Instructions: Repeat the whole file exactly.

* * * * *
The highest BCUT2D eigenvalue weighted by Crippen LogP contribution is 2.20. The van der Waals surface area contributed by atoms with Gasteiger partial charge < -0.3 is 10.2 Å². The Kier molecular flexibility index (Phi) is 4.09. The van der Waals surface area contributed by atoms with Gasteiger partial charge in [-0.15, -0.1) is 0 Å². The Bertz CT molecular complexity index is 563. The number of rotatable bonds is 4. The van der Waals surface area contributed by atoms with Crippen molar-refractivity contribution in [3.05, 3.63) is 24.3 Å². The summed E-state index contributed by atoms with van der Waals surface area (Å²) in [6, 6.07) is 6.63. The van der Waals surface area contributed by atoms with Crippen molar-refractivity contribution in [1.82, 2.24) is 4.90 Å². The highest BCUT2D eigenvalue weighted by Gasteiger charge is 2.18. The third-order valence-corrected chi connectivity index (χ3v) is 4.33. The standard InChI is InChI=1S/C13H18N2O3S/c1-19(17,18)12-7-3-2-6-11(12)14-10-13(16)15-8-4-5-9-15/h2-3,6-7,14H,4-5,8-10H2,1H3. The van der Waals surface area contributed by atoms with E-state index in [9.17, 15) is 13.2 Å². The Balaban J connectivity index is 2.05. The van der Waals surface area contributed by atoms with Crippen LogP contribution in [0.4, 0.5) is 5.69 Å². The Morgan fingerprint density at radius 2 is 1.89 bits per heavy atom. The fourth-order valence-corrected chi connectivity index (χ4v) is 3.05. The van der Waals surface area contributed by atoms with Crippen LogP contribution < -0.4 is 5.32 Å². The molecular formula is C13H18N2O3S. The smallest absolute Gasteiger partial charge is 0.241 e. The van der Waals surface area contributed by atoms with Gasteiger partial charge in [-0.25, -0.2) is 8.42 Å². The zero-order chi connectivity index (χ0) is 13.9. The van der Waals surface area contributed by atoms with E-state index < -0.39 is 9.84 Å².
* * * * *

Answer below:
The highest BCUT2D eigenvalue weighted by Crippen LogP contribution is 2.20. The van der Waals surface area contributed by atoms with Gasteiger partial charge < -0.3 is 10.2 Å². The Kier molecular flexibility index (Phi) is 4.09. The van der Waals surface area contributed by atoms with Gasteiger partial charge in [-0.15, -0.1) is 0 Å². The Bertz CT molecular complexity index is 563. The number of rotatable bonds is 4. The van der Waals surface area contributed by atoms with Crippen molar-refractivity contribution in [3.05, 3.63) is 24.3 Å². The summed E-state index contributed by atoms with van der Waals surface area (Å²) in [6, 6.07) is 6.63. The van der Waals surface area contributed by atoms with Crippen molar-refractivity contribution in [1.82, 2.24) is 4.90 Å². The highest BCUT2D eigenvalue weighted by Gasteiger charge is 2.18. The third-order valence-corrected chi connectivity index (χ3v) is 4.33. The standard InChI is InChI=1S/C13H18N2O3S/c1-19(17,18)12-7-3-2-6-11(12)14-10-13(16)15-8-4-5-9-15/h2-3,6-7,14H,4-5,8-10H2,1H3. The van der Waals surface area contributed by atoms with E-state index in [9.17, 15) is 13.2 Å². The Balaban J connectivity index is 2.05. The van der Waals surface area contributed by atoms with Crippen LogP contribution in [0.4, 0.5) is 5.69 Å². The Morgan fingerprint density at radius 2 is 1.89 bits per heavy atom. The fourth-order valence-corrected chi connectivity index (χ4v) is 3.05. The van der Waals surface area contributed by atoms with Crippen LogP contribution < -0.4 is 5.32 Å². The molecular formula is C13H18N2O3S. The smallest absolute Gasteiger partial charge is 0.241 e. The van der Waals surface area contributed by atoms with Gasteiger partial charge in [-0.25, -0.2) is 8.42 Å². The zero-order chi connectivity index (χ0) is 13.9. The van der Waals surface area contributed by atoms with E-state index < -0.39 is 9.84 Å².